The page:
November 21, 2011

North Carolina watermen hoping for a share of the winter bluefin tuna quota


Bluefin tuna have been plentiful during February in recent years off North Carolina. But unfortunately for Outer Banks watermen, the commercial season has been over at the end of January.

This winter may be different.

A pending rule change in the Atlantic bluefin tuna fishery is expected to extend the season to allow more of the quota to be caught off the state’s coast.  

“Two years we’ve been waiting for this,” said Charlie Pereira, a Hatteras Island fisherman and president of the Winter Bluefin Association.

Periera said that since 1996, he has been working to help get southern fishermen a fair share of the quota for the lucrative fish, which have mostly been caught by northern fishermen before the tuna had a chance to migrate south.

In the early 2000s, the National Marine Fisheries Service finally dedicated a portion of the quota for the winter fishery, when it is active off North Carolina.

“Since the beginning of time,” Periera said, “the New England people have said, ‘It’s our fish.’” 

The fisheries service hopes to publish the final rule by the beginning of North Carolina’s season, said Sarah McLaughlin, National Oceanic and Atmospheric Administration fishery management specialist. NOAA first sought input on revising the regulation in 2009.

Although it has been proposed that the quota extension would stretch from February through the end of May, McLaughlin said the time will be likely shortened in the final version.

“We all anticipate that the North Carolina winter fishery,” she said, “will probably be a matter of weeks, and maybe a month.”

With much of the 2011 Atlantic bluefin tuna base quota ---435.1 metric tons --- already depleted , on Nov. 6 another 50 metric tons was moved to the general category from the reserve quota, “to ensure that the winter fishery would operate as intended,” McLaughlin said. 

At the same time, the retention limit for the bluefin commercial fishery was decreased from three to two large-medium or giant (73-inch or greater) per vessel per day/trip.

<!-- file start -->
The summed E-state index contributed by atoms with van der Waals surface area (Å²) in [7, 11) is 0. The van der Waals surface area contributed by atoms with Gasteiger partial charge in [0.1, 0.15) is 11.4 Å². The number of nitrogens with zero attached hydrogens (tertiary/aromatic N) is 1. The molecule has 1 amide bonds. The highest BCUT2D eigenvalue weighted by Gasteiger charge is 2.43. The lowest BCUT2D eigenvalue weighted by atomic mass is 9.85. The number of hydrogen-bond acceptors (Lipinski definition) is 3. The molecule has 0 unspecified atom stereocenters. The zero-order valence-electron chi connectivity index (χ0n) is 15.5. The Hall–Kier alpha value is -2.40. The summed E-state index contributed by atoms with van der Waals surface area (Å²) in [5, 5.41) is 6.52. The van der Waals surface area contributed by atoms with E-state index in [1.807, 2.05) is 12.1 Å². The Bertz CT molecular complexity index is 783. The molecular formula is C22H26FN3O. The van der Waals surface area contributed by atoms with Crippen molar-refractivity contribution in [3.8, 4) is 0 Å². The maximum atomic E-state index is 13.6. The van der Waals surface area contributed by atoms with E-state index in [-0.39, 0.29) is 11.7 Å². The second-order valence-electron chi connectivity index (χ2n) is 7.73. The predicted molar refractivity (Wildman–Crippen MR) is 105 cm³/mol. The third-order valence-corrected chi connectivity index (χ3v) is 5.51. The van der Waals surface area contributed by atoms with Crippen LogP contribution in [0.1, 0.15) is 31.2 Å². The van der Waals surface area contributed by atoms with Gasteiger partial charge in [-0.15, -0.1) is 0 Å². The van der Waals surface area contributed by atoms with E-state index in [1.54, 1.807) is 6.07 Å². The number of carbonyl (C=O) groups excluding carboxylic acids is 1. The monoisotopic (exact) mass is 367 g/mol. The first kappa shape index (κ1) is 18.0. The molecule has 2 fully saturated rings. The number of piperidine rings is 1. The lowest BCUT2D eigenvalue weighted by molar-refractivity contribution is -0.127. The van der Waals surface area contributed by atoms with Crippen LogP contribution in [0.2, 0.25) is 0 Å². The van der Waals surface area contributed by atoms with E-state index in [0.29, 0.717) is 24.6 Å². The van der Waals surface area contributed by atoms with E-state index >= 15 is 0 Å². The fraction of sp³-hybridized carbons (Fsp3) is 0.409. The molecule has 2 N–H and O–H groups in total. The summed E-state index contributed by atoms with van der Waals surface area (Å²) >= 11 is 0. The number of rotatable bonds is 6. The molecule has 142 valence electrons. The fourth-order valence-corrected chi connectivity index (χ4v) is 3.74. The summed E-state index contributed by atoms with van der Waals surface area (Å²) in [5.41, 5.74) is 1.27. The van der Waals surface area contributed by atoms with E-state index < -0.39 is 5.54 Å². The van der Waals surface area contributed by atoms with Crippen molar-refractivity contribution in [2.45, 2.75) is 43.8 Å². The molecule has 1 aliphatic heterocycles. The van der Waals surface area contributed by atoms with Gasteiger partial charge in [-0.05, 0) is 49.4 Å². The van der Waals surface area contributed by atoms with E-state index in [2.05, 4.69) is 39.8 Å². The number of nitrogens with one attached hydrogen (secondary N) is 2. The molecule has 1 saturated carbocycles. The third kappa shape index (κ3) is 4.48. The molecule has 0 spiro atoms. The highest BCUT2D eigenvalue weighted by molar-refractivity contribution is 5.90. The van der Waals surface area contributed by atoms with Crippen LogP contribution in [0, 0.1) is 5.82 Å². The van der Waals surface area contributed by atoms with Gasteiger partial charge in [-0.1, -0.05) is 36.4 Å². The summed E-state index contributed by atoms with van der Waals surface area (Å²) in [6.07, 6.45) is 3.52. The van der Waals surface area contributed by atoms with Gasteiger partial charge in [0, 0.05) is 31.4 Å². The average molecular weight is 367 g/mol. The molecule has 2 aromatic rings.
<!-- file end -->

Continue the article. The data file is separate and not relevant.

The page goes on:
Pereira said that bluefin typically don’t show up off North Carolina’s coast until after Thanksgiving. In the last two or three winters, the fishing has been at its height in February, after the season closed on Jan 31. So whatever quota remained uncaught was lost.

The January sub-quota for the Atlantic bluefin fishery is 23.1 metric tons, or 5.3 percent; for September, 115.3 metric tons, or 26.5 percent; for October-November, 56.6 metric tons, or 13 percent; and for December, 22.6 metric tons, or 5.2 percent of the total 2011 base quota.

U.S. Rep. Walter B. Jones, a North Carolina Republican, has been advocating for the revised rule as a matter of fairness in sharing the quota, said Joshua Bowlen, Jones’ legislative director.

But Bowlen said the longer season is just a “small step” in addressing the larger issue.

“The congressman believes that North Carolina should have equitable access to the full January quota,” he said.

Since 2004, U.S. fishermen have been catching tons less of the Atlantic bluefin stock than the amount allocated by the International Commission for the Conservation of Atlantic Tunas. Fisheries biologists who have studied bluefin tuna say that the species’ stocks in the Eastern Atlantic and Mediterranean are being overfished, in turn depleting stocks in the Western Atlantic.

Efforts by an American delegation of about 30 scientists and policy makers to impose a 3- to-5-year moratorium on fishing the Eastern stock were turned down at a 2007 ICCAT meeting in Turkey.

Fishing for bluefin off Hatteras is a shadow of what it was in the 1990s, when watermen and anglers caught thousands of 300-pound-plus fish, earning $10,000 to $40,000 per fish.  The last red-hot season was in 2002, but Pereira said there’s still plenty of bluefin to be had, mostly off the coast south of Hatteras. 

Pereira, who owns Orange Blossom Bakery in Buxton, said that on a good day, there might be about 200-300 boats fishing for bluefin off Morehead City. But Hatteras is down to about 10 to 20 boats, he said, mainly because of fuel costs used in looking for the fish.  

“They haven’t shown up off Hatteras in any good numbers in five or six years,” he said.
Most of the tuna that’s caught -- typically 100 pounds to 400 pounds -- is sold to bluefin-specific dealers, he said, either outright at the dock or on consignment to the dealer. 

Depending on the quality of the fish and the market value, the fish can mean a very handsome profit for a day’s work. Pereira said he has earned at least $10 a pound and as much as almost $27 a pound. Prices now, he said, are averaging $8 to $15 a pound, but likely will go up into the winter.

Everyone has a theory about why bluefin aren’t arriving off Hatteras like they once did, but Pereira said he believes that overfishing of menhaden and herring, as well as storm damage to artificial reefs, has left less to attract the migratory fish.

“Fishermen have their educated, and uneducated, guesses where they are,” he said.
“Bluefin are only going to come to an area and stay in an area where there’s a lot of bait fish.”

Canadian fishermen have seen so many bluefin this year, Pereira said, that they’ve caught their quota in a couple of days.  And North Carolina fishermen are looking forward to the same opportunity with their quota share.

“If those numbers are up like they were last year,” he said, “we’ll be able to catch that 5.2 percent in one week, or less.”

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